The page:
This course introduces students to perspectives on the German and European resistance to Hitler from 1933 to 1945. We will explore a number of general questions about resistance, including: What forms did resistance take within Nazi Germany and how did resistance in Germany differ from resistance in German-occupied countries? What types of behavior can be called resistance? How did Jews resist? How does resistance differ from opposition, dissent, and non-conformity? How do we know what we know about the resistance to Hitler? How can one distinguish between the myths of resistance and the realities of the resistance? How has the resistance been memorialized? (Fulfills Social Science Requirement)

HI-363 001 Vietnam in American Memory
This course will examine how Americans and the Vietnamese have remembered the U.S. War in Vietnam since 1975. Among the topics that we will discuss are veterans' issues (PTSD, Agent Orange, Social Marginalization), the memorialization of the war (the building of the Vietnam Veterans Memorial and the Education Center on the National Mall), the war's representation in popular culture, post-war U.S./Vietnamese relations, contemporary tourism of Vietnam, the war's environmental legacies, and the role that the war's legacy has played in policymaking. In addition, students will complete a significant public history project related to the commemoration of the war's fiftieth anniversary in Saratoga Springs. (Fulfills Social Science Requirement)

HI-363 002 Contested Sanctity in Late Antiquity and the Middle Ages
This course examines the persons, bodies, shrines and veneration of “saints and holy people" in order to understand the role of sanctity within the medieval world and its borders. Emphasis will be placed on how both official and unofficial sanctity is constructed, debated and authorized. Themes of the course include use of hagiography as a historical source, elite and popular beliefs about holiness, political canonization, miracles, and pilgrimage. The role of holy persons in relations between Christians, pagans, Jews and Muslims will be discussed. (Fulfills Social Science Requirement)

HI-363C 002 Canada and the United States
Most Americans have heard of Canada and could probably locate our vast northern neighbor on a map of the world. However, few have taken the time to learn something of substance about the history of the United States; largest trading partner and closest political ally. In this course, students will be introduced to the differing social, political, and economic makeup of Canada and the United States from the end of the American Revolution to the present day. Even though, these two North American neighbors have been leading participants in many of the military and economic crises of the twentieth century, often the leaders of these two nations have taken divergent paths. Through the use of national, ideological, cultural, and economic scholarship, students will consider whether Americans and Canadians are similar to one another or completely different on all levels; address the impact of geography on this interpretation; and contemplate how contemporary events, including September 11th 2001, highlight the importance of our mutual national security and borders and have made the histories of these two ambivalent neighbors forever intertwined.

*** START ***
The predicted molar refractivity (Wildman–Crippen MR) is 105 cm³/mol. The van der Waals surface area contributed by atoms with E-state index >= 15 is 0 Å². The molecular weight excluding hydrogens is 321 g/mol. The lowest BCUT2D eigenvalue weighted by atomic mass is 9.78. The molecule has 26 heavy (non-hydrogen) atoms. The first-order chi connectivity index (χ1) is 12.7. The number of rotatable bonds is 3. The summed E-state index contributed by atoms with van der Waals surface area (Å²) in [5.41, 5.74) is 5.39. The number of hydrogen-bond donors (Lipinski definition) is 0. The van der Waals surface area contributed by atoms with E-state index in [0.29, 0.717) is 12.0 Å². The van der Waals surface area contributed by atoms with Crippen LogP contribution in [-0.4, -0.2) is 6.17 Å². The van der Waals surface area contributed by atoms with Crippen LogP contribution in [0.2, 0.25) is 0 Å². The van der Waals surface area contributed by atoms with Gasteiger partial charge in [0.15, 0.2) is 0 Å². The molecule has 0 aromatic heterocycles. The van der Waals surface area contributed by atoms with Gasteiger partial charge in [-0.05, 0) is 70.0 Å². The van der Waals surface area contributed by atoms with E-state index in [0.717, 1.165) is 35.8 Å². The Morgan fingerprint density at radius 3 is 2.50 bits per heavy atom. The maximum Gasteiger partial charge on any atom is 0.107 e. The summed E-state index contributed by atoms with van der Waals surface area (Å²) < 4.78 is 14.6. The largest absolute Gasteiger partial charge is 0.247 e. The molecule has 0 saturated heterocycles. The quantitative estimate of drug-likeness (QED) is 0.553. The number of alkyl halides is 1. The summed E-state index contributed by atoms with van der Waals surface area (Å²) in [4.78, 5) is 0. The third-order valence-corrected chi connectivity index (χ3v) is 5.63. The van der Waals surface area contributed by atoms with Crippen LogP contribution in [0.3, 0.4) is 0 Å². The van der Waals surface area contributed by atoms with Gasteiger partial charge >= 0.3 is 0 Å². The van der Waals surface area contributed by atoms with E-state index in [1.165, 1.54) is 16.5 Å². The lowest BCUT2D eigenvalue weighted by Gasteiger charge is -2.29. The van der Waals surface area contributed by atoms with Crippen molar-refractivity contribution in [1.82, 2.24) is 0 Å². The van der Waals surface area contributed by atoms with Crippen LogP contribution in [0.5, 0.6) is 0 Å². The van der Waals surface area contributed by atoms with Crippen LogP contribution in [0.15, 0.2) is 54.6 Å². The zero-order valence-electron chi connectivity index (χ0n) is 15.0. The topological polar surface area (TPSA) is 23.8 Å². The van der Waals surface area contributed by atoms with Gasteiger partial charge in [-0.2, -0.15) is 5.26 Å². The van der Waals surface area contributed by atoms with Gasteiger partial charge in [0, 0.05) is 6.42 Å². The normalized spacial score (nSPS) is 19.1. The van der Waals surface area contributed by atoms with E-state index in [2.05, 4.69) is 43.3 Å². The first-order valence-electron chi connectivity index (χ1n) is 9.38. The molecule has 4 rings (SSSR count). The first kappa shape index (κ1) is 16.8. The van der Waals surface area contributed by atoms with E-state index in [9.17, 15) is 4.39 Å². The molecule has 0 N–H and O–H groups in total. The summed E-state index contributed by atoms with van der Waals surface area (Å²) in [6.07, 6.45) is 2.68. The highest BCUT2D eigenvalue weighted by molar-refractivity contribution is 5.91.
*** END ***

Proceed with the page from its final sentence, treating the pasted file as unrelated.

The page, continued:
IA-251B 001 Global Economic Markets: "How the World's Economy Really Works"
An examination of the interplay between international economics and politics and how these interactions affect international trade and finance. The objective of this course is to familiarize students with the operation of the world's economy at the theoretical and practical levels while examining how economic relationships and institutions may affect political outcomes. Building on theoretical foundations, the course contrasts mainstream economic theories of international trade law, finance, development and investment with theories highlighting class relations/wealth distribution, power, and market imperfections or failures. Among the subjects likely to be explored: transnational corporations, capital flight, theories of imperialism, exchange-rate mechanisms, regional trade agreements, the role of the state and the prospects for national and supra-national monetary and fiscal policies. Policy debates on free trade versus state-focused protectionism are essential to the course. Students will also examine the roles that international economic organizations such as the WTO, IMF, ECB, and the World Bank have played in economic globalization as well as the activities of regional and state-level financial players which have considerable influence over macroeconomic policies and the world's economy.  By examining real life phenomena and recent events, the course aims to give students the tools they need to critically examine discussions of the relationships between states, markets and international economic actors.